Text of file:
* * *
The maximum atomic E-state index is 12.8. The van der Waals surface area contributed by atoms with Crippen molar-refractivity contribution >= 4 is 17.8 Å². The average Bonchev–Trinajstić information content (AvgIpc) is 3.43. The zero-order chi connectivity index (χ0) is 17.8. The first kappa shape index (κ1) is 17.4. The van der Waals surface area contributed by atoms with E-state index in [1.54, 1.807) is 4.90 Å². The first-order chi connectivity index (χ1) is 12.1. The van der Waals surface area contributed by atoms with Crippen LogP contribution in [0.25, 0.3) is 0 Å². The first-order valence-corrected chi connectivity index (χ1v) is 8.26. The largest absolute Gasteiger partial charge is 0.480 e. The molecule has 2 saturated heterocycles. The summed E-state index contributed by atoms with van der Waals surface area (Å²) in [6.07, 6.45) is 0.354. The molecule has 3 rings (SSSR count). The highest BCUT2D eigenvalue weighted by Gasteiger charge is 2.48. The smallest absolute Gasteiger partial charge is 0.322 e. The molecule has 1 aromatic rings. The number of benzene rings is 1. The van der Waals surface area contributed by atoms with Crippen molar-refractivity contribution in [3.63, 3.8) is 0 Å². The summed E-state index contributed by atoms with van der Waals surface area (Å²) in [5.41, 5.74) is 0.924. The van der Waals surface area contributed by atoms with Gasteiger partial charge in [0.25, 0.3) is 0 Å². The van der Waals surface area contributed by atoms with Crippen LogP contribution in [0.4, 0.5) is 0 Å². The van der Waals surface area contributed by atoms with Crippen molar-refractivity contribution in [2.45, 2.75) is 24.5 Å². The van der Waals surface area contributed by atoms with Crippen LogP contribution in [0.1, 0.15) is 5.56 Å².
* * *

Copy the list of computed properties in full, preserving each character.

The maximum atomic E-state index is 12.8. The van der Waals surface area contributed by atoms with Crippen molar-refractivity contribution >= 4 is 17.8 Å². The average Bonchev–Trinajstić information content (AvgIpc) is 3.43. The zero-order chi connectivity index (χ0) is 17.8. The first kappa shape index (κ1) is 17.4. The van der Waals surface area contributed by atoms with E-state index in [1.54, 1.807) is 4.90 Å². The first-order chi connectivity index (χ1) is 12.1. The van der Waals surface area contributed by atoms with Crippen LogP contribution in [0.25, 0.3) is 0 Å². The first-order valence-corrected chi connectivity index (χ1v) is 8.26. The largest absolute Gasteiger partial charge is 0.480 e. The molecule has 2 saturated heterocycles. The summed E-state index contributed by atoms with van der Waals surface area (Å²) in [6.07, 6.45) is 0.354. The molecule has 3 rings (SSSR count). The highest BCUT2D eigenvalue weighted by Gasteiger charge is 2.48. The smallest absolute Gasteiger partial charge is 0.322 e. The molecule has 1 aromatic rings. The number of benzene rings is 1. The van der Waals surface area contributed by atoms with Crippen molar-refractivity contribution in [3.63, 3.8) is 0 Å². The summed E-state index contributed by atoms with van der Waals surface area (Å²) in [5.41, 5.74) is 0.924. The van der Waals surface area contributed by atoms with Gasteiger partial charge in [0.25, 0.3) is 0 Å². The van der Waals surface area contributed by atoms with Crippen LogP contribution in [0.4, 0.5) is 0 Å². The van der Waals surface area contributed by atoms with Crippen molar-refractivity contribution in [2.45, 2.75) is 24.5 Å². The van der Waals surface area contributed by atoms with Crippen LogP contribution in [0.1, 0.15) is 5.56 Å².